Mercedes head of trackside engineering Andrew Shovlin has conceded it is "impossible" to guarantee there will never be a repeat of the shocking incident from last weekend's Japanese Grand Prix.
Drivers were united in their anger at Suzuka after a recovery vehicle entered the track to clear the wreckage of Carlos Sainz's Ferrari while drivers were still circulating in appalling conditions.
It was Pierre Gasly's near miss that caused the most concern with the Frenchman attempting to catch up to the field after being forced to stop with damage at the end of the opening lap, and coming across the vehicle at high speed.
Comparisons between this incident and Jules Bianchi's ultimately fatal crash at the same track in 2014 were quick to be drawn with drivers ruling that it is never acceptable for this type of vehicle to be on the track while cars are circulating.
Although accepting of these comments, however, Shovlin assessed that this blanket approach would not always be possible to maintain.
"There are always going to be situations where you need to get support vehicles to cars, there might be a driver stuck in there to assist them while there are cars on track," said Shovlin.
"It's impossible to say that this is something that we can't ever do but clearly on this occasion it did look quite dangerous but principally because of the very low grip and the poor visibility."
F1 backed over safety review
The FIA was quick to announce it would complete a thorough review of events that led to the tractor being on the track at the time it was.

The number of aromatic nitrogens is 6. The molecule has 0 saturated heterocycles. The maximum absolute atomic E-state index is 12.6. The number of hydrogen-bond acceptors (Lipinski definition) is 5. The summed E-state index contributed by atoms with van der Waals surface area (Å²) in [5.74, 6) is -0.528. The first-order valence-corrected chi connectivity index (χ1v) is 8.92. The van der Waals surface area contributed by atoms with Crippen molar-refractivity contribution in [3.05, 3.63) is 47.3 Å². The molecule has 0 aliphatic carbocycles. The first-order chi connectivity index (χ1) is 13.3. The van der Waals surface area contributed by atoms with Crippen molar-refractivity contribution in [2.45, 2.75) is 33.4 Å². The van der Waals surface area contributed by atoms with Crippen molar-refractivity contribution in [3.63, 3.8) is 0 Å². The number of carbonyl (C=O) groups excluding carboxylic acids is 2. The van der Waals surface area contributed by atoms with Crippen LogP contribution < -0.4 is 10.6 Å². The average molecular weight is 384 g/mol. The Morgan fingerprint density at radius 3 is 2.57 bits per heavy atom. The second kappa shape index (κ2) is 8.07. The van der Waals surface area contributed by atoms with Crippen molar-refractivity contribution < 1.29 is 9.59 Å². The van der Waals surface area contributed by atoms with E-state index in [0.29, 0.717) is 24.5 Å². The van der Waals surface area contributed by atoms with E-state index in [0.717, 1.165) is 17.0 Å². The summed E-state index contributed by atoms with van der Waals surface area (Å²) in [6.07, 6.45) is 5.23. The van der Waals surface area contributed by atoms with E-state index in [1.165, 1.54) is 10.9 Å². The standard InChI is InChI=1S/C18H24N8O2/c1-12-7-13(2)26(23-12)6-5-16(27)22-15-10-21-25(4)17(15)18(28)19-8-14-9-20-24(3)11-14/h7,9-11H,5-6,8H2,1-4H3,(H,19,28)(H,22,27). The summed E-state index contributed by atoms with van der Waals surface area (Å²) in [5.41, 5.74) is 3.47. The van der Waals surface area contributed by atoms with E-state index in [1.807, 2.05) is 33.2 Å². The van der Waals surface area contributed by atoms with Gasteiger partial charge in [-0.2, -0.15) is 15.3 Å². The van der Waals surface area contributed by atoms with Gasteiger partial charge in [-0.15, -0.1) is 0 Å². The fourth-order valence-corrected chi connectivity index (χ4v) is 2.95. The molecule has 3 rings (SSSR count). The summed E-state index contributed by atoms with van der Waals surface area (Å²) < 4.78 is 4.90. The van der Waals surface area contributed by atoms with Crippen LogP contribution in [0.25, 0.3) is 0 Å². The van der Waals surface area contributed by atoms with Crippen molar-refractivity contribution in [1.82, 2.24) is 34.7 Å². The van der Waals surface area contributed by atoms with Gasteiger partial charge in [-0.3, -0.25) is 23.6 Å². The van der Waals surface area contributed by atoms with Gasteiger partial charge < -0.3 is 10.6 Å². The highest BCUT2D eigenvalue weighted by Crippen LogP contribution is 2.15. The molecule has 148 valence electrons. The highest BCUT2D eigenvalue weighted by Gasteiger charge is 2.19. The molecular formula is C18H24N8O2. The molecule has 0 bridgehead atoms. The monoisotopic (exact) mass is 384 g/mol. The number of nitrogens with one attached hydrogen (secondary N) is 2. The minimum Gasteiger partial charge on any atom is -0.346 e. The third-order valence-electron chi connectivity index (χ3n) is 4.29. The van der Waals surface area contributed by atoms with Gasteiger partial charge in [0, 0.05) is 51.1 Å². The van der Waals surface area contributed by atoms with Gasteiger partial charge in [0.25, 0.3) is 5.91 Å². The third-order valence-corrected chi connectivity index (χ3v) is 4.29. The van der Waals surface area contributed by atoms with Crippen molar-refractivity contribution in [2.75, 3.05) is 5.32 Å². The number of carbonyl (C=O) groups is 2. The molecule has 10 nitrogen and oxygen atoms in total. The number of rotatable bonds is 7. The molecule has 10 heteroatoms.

Reflecting that F1 is "actually very good" at discussing such problems with the teams, Shovlin added: "There are a number of elements to it though.
"The first one is actually should the race have even been started when it was?
"When the cars left the grid, you could see there was quite a lot of spray, the drivers were saying the conditions were difficult and perhaps at that point we should have just aborted the start and waited, rather than send the cars off.
"But that will be one of the questions that will be asked.
"It was also unusual under those very low grip conditions that even if you were driving at the safety car delta speed it was still very difficult to stay on track, the visibility was extremely poor, and we would have probably needed to be going even slower to make sure it's safe.
"And then there is the question about the timing of sending recovery vehicles out while there were still cars going around the circuit. All of those elements will be reviewed."